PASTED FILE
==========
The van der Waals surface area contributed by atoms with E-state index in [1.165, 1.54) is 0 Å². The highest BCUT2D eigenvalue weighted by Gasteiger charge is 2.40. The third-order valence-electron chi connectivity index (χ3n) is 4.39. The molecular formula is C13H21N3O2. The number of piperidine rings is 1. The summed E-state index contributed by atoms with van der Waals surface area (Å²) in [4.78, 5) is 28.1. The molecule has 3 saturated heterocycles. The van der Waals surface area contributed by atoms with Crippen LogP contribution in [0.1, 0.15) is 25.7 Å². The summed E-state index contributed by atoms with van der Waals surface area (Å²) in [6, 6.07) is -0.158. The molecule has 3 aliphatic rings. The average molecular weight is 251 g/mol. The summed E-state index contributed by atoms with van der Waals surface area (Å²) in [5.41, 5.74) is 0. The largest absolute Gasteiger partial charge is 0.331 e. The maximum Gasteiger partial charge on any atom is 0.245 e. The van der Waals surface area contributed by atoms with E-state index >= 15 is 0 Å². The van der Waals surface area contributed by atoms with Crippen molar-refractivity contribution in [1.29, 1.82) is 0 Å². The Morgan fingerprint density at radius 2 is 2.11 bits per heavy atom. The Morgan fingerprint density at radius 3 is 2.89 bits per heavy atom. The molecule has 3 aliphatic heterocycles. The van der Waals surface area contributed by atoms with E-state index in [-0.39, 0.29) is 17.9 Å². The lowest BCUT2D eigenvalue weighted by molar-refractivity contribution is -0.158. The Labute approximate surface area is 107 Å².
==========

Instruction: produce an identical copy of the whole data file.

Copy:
The van der Waals surface area contributed by atoms with E-state index in [1.165, 1.54) is 0 Å². The highest BCUT2D eigenvalue weighted by Gasteiger charge is 2.40. The third-order valence-electron chi connectivity index (χ3n) is 4.39. The molecular formula is C13H21N3O2. The number of piperidine rings is 1. The summed E-state index contributed by atoms with van der Waals surface area (Å²) in [4.78, 5) is 28.1. The molecule has 3 saturated heterocycles. The van der Waals surface area contributed by atoms with Crippen LogP contribution in [0.1, 0.15) is 25.7 Å². The summed E-state index contributed by atoms with van der Waals surface area (Å²) in [6, 6.07) is -0.158. The molecule has 3 aliphatic rings. The average molecular weight is 251 g/mol. The summed E-state index contributed by atoms with van der Waals surface area (Å²) in [5.41, 5.74) is 0. The largest absolute Gasteiger partial charge is 0.331 e. The maximum Gasteiger partial charge on any atom is 0.245 e. The van der Waals surface area contributed by atoms with E-state index >= 15 is 0 Å². The van der Waals surface area contributed by atoms with Crippen molar-refractivity contribution in [1.29, 1.82) is 0 Å². The Morgan fingerprint density at radius 2 is 2.11 bits per heavy atom. The Morgan fingerprint density at radius 3 is 2.89 bits per heavy atom. The molecule has 3 aliphatic heterocycles. The van der Waals surface area contributed by atoms with E-state index in [-0.39, 0.29) is 17.9 Å². The lowest BCUT2D eigenvalue weighted by molar-refractivity contribution is -0.158. The Labute approximate surface area is 107 Å².